Dielectric Metamaterials and Metasurfaces
Metasurfaces are diffractive optical components consisting of a layer of subwavelength-scale metal or dielectric structures. Our group is actively researching how to achieve high efficiencies and new functionalities in freeform metasurface systems through the utilization of new nanoscale light-matter interactions. An overview of some of our group’s work on the topic can be found in this article.
Diffractive Gratings with Periodic Metasurfaces
Metasurfaces conventionally consist of simple, physically intuitive shapes, ranging from cylindrical and elliptical posts to rectangular slabs. While devices designed in this manner suggest the promise of nanoscale engineering in diffractive optics application, they do not take advantage of the much vaster phase space for design made accessible by non-intuitive shapes. We use adjoint-based topology optimization to design high performance metagratings, which are periodic metasurfaces that deflect electromagnetic waves to specific diffraction orders. With this technique, we have demonstrated silicon-based near-infrared devices that can efficiently deflect unpolarized light to large angles (70 degrees+), perform wavelength-multiplexed beam splitting, and enable large-angle negative diffraction. The final devices comprise non-intuitive curvilinear shapes and they utilize inter- and intra-mode coupling to achieve high performance.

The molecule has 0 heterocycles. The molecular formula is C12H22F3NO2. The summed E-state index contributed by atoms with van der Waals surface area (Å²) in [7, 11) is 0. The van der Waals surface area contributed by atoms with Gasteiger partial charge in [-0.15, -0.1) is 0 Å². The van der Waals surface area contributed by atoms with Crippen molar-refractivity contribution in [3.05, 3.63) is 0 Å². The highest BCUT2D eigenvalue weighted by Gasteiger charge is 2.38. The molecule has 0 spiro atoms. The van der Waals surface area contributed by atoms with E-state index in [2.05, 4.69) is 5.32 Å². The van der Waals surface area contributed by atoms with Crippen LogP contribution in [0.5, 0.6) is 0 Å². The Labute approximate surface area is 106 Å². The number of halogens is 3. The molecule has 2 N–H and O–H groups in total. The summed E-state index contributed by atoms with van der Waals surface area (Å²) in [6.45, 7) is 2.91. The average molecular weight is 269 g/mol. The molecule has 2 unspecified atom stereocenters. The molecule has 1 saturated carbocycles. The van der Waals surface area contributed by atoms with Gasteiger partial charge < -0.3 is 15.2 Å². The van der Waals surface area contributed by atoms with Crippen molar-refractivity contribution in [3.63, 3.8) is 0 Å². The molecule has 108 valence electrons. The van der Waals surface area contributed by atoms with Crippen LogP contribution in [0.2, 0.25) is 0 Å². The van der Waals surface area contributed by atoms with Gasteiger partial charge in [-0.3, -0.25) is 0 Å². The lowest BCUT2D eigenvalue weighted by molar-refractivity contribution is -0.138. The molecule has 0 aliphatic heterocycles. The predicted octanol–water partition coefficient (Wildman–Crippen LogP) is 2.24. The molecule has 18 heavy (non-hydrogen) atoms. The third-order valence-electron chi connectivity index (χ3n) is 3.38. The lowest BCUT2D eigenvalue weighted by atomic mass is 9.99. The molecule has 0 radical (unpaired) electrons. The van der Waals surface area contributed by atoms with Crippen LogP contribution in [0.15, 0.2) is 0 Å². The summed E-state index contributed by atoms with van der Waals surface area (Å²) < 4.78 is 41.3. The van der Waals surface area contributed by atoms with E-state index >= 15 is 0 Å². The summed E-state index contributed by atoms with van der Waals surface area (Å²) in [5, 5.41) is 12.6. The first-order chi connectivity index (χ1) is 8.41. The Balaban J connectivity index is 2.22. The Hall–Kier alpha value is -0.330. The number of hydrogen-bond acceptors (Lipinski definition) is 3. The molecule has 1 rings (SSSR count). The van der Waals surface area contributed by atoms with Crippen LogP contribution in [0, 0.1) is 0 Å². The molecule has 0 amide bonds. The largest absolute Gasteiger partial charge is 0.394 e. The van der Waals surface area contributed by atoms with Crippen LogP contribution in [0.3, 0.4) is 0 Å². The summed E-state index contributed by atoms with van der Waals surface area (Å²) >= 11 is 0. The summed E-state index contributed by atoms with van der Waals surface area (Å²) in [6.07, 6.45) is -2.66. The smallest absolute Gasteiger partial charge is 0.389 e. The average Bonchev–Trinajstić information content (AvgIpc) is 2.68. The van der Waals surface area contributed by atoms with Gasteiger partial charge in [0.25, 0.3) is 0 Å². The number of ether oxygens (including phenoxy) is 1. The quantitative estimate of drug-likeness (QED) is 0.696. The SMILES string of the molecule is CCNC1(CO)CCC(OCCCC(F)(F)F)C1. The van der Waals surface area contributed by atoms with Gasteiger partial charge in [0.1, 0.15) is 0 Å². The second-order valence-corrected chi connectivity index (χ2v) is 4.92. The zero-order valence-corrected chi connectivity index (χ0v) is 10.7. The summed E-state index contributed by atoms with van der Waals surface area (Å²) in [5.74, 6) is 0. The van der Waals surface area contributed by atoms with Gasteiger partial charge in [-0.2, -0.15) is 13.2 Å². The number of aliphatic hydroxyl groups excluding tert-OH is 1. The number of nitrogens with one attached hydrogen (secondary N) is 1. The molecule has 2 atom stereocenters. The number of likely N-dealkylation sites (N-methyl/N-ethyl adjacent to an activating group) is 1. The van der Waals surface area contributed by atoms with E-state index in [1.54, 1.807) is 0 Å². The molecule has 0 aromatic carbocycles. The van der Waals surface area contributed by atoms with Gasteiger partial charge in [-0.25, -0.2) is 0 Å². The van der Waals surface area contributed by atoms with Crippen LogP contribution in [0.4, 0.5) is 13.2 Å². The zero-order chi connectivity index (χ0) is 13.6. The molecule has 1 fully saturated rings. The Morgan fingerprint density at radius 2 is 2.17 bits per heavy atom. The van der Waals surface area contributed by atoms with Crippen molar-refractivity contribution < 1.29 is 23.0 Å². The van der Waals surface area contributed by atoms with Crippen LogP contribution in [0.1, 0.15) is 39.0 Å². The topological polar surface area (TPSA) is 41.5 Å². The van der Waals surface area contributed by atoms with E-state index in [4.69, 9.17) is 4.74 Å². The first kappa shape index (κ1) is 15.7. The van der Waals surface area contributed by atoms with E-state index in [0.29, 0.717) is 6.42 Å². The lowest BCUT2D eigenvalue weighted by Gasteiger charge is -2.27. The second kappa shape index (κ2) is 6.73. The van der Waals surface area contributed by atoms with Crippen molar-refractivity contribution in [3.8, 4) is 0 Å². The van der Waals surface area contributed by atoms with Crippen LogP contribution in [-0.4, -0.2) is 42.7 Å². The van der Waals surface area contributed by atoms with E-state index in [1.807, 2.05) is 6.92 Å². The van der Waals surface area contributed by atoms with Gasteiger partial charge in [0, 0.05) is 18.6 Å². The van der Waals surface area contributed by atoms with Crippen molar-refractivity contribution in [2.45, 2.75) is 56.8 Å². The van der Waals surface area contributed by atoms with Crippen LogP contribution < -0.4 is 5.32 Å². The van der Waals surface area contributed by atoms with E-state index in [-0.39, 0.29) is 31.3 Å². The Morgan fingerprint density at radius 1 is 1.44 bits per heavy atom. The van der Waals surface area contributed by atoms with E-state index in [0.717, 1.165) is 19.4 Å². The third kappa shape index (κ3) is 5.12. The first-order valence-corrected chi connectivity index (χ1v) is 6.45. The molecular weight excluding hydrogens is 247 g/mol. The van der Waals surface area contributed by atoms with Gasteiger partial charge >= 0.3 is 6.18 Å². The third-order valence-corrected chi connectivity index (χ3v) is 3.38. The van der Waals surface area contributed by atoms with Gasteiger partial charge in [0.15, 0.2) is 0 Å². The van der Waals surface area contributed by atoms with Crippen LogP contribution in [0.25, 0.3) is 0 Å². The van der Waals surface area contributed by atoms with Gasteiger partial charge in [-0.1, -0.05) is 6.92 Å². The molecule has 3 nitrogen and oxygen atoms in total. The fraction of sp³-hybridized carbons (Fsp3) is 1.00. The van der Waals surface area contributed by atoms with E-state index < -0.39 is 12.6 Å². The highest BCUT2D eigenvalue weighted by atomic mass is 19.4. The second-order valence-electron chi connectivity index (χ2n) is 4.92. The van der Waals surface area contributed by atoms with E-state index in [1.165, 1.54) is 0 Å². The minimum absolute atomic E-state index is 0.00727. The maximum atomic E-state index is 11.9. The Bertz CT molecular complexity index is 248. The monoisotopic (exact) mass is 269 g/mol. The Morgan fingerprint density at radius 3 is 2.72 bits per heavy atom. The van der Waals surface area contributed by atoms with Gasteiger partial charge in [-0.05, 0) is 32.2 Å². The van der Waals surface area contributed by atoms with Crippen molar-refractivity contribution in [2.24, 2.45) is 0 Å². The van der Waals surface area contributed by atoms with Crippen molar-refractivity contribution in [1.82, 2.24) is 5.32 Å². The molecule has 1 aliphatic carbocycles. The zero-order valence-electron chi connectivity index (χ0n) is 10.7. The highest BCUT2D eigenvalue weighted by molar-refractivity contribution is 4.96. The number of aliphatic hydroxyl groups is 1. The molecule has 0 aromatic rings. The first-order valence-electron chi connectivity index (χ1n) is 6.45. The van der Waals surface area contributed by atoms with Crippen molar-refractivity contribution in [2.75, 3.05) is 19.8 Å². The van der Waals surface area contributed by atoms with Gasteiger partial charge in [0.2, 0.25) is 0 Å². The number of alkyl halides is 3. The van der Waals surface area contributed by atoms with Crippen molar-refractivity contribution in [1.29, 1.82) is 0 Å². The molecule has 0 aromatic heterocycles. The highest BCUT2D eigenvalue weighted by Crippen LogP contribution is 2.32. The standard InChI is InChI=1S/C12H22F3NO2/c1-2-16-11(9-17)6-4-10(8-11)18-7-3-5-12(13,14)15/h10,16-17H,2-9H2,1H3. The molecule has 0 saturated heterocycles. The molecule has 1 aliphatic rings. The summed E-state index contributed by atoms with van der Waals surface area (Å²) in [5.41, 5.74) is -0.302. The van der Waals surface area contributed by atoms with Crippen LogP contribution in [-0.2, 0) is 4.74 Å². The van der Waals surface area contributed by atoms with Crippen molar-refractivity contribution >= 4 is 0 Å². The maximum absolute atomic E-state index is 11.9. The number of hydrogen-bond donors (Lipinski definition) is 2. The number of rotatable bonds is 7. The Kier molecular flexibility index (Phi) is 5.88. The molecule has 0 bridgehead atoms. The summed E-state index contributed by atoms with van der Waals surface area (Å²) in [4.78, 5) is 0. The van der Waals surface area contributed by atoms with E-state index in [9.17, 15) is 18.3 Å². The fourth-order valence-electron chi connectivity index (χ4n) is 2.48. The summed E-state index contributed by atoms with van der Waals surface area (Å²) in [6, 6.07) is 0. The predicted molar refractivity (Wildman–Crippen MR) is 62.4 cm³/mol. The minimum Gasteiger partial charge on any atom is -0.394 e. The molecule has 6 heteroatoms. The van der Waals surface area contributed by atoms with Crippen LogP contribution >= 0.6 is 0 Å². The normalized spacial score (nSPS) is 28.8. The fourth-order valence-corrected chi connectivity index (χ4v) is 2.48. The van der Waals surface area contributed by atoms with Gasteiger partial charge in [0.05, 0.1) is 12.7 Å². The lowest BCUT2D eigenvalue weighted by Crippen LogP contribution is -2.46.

Topology-Optimized Aperiodic Metasurfaces
The extension of adjoint-based topology optimization to large area, aperiodic phase profiles will enable the realization of high performance optical elements, such as high efficiency, aberration-corrected lenses. However, the direct optimization of such phase profiles presents an immense computational challenge. We propose methods to make these problems more computationally tractable, by sub-dividing the desired phase profiles to small areas, optimizing these sections individually, and then stitching them together. We demonstrate large numerical aperture lenses designed with this technique, which exhibit higher efficiencies than those based on conventional optical phased array elements.
Metasurfaces today typically consist of a single layer of nanostructures. While much can be achieved with a single layer of nanostructures, there are fundamental limits to their optical responses. We propose to break these limits by extending the design of metasurfaces to multi-layer metamaterials. By using topology optimization to simultaneously design multiple closely-interacting layers in a metamaterial, we can access and exploit significantly more design degrees of freedom to produce high efficiency, aberration-corrected optical elements. We can also extend the functionality of this thin-film platform to other classes of optical devices, such as filters.